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Colonists vs. Indians: Jason Warren discusses his book on the Great Narragansett War

Jason W. Warren Ph.D. discussed his book entitled Connecticut Unscathed: Victory in the Great Narragansett War, 1675–1676 at The Institute of World Politics on October 31, 2014.

Connecticut Unscathed: Victory in the Great Narragansett War, 1675%u20131676About the book

The conflict that historians have called King Philip’s War still ranks as one of the bloodiest per capita in American history. An Indian coalition ravaged much of New England, killing six hundred colonial fighting men (not including their Indian allies), obliterating seventeen white towns, and damaging more than fifty settlements. The version of these events that has come down to us focuses on Plymouth and Massachusetts Bay-the colonies whose commentators dominated the storytelling. But because Connecticut lacked a chronicler, its experience has gone largely untold. As Jason W. Warren makes clear in Connecticut Unscathed, this imbalance has generated an incomplete narrative of the war.

Dubbed King Philip’s War after the Wampanoag architect of the hostilities, the conflict, Warren asserts, should more properly be called the Great Narragansett War, broadening its context in time and place and indicating the critical role of the Narragansetts, the largest tribe in southern New England. With this perspective, Warren revises a key chapter in colonial history. In contrast to its sister colonies, Connecticut emerged from the war relatively unharmed. The colony’s comparatively moderate Indian policies made possible an effective alliance with the Mohegans and Pequots. These Indian allies proved crucial to the colony’s war effort, Warren contends, and at the same time denied the enemy extra manpower and intelligence regarding the surrounding terrain and colonial troop movements. And when Connecticut became the primary target of hostile Indian forces-especially the powerful Narragansetts-the colony’s military prowess and its enlightened treatment of Indians allowed it to persevere.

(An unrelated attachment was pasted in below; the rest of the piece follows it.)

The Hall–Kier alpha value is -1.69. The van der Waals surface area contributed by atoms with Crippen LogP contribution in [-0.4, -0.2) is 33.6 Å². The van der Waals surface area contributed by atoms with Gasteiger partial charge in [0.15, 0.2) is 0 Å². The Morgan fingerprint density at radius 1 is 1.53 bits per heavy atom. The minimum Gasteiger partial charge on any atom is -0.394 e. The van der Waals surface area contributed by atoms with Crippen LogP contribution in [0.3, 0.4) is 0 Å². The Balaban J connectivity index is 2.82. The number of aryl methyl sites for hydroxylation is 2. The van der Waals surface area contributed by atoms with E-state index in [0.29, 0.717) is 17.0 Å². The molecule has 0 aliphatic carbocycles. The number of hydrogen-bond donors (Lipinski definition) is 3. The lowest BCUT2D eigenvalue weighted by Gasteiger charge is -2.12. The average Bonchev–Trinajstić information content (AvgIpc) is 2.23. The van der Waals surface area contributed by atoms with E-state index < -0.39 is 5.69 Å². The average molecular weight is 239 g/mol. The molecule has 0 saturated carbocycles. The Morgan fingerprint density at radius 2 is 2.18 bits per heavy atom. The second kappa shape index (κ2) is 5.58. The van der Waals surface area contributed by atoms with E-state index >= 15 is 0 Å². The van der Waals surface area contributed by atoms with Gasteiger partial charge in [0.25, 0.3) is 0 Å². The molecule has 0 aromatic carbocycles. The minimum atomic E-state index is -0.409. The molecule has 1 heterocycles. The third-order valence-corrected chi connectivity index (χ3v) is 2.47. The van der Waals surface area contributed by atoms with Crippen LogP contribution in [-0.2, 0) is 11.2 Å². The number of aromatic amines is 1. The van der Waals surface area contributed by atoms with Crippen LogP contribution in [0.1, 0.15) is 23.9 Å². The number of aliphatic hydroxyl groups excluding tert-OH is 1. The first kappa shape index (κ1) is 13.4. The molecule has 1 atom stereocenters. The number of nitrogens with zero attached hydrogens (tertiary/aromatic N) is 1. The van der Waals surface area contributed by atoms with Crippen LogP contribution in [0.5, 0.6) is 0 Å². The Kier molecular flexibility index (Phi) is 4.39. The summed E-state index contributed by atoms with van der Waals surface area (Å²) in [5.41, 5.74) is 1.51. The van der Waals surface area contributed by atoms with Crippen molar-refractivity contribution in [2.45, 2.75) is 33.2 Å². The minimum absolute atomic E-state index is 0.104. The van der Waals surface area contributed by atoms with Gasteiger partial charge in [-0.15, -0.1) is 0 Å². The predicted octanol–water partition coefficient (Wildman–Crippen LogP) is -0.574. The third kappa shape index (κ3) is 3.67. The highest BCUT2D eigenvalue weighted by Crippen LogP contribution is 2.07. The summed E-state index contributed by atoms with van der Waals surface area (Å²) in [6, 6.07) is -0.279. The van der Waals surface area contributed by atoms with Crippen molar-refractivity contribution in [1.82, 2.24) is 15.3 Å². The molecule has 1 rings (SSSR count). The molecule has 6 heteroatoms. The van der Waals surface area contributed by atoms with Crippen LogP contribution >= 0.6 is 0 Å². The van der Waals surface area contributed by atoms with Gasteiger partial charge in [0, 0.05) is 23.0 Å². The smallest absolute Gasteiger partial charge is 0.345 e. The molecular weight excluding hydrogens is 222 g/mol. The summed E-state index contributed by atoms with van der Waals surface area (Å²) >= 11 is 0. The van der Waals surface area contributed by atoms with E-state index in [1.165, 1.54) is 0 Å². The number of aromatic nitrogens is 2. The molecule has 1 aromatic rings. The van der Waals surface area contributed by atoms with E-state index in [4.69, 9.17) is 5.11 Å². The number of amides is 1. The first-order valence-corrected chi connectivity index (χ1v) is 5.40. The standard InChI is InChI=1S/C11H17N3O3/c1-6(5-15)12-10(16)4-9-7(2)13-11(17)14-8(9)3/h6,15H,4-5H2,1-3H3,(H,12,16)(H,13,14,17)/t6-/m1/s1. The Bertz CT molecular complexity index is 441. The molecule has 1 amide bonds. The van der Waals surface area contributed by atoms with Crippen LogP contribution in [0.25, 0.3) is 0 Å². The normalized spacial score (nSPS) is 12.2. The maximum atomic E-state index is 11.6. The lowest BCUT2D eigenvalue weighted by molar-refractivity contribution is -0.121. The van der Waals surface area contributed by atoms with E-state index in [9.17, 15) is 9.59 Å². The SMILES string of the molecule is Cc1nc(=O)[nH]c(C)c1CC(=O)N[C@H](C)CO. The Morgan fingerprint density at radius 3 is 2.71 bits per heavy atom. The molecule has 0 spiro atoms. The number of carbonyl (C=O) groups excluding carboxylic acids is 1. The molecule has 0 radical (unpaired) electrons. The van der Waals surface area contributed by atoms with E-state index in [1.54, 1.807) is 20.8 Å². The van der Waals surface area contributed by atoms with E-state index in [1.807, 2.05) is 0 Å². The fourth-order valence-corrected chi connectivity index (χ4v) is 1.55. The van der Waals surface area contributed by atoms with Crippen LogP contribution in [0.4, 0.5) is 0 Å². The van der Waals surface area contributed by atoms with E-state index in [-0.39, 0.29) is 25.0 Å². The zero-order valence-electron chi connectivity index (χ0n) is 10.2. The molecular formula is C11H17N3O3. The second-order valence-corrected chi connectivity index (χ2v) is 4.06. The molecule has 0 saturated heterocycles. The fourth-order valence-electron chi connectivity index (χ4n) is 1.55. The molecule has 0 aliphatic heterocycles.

About the author

Major Jason W. Warren graduated West Point in 1999 and received his commission as a Second Lieutenant in the Military Police Corps. He served as a Platoon Leader and Logistics Officer with the 10th Military Police Battalion, 10th Mountain Division. Warren deployed his platoon in support of peacekeeping operations in the Sinai, Egypt, from July 2001 through January 2002. He then served in Germany from 2003-2005 as the Provost Marshal for Army Garrison Ansbach. From 2005-2007 he commanded the Headquarters and Headquarters Detachment of the 95th MP Battalion in Mannheim, Germany. MAJ Warren studied military history at The Ohio State University, and returned to teach military history at West Point in 2009. OSU awarded Major Warren the Ph.D., and the Dean at West Point subsequently promoted him to Assistant Professor. Major Warren’s research focuses on warfare in early colonial America. In August 2014, Oklahoma University Press will publish Major Warren’s Connecticut Unscathed: Victory in the Great Narragansett War, 1675-1676. Routledge also will publish his chapter on King Philip’s War and Bacon’s Rebellion in a diplomatic and military history handbook. His other academic interests include the military history of the ancient world and modern military affairs. In addition to 16 academic conference presentations, Major Warren published “Beyond Emotion: The Epidamnian Affair and Corinthian Policy, 480-421 BC” in the Ancient History Bulletin in 2003. Major Warren served as a strategist and training officer for the 3rd Infantry Division in Kandahar, Afghanistan from August 2012 through March 2013, and was awarded the Bronze Star Medal. He currently serves as a strategist to the U.S. Army War College.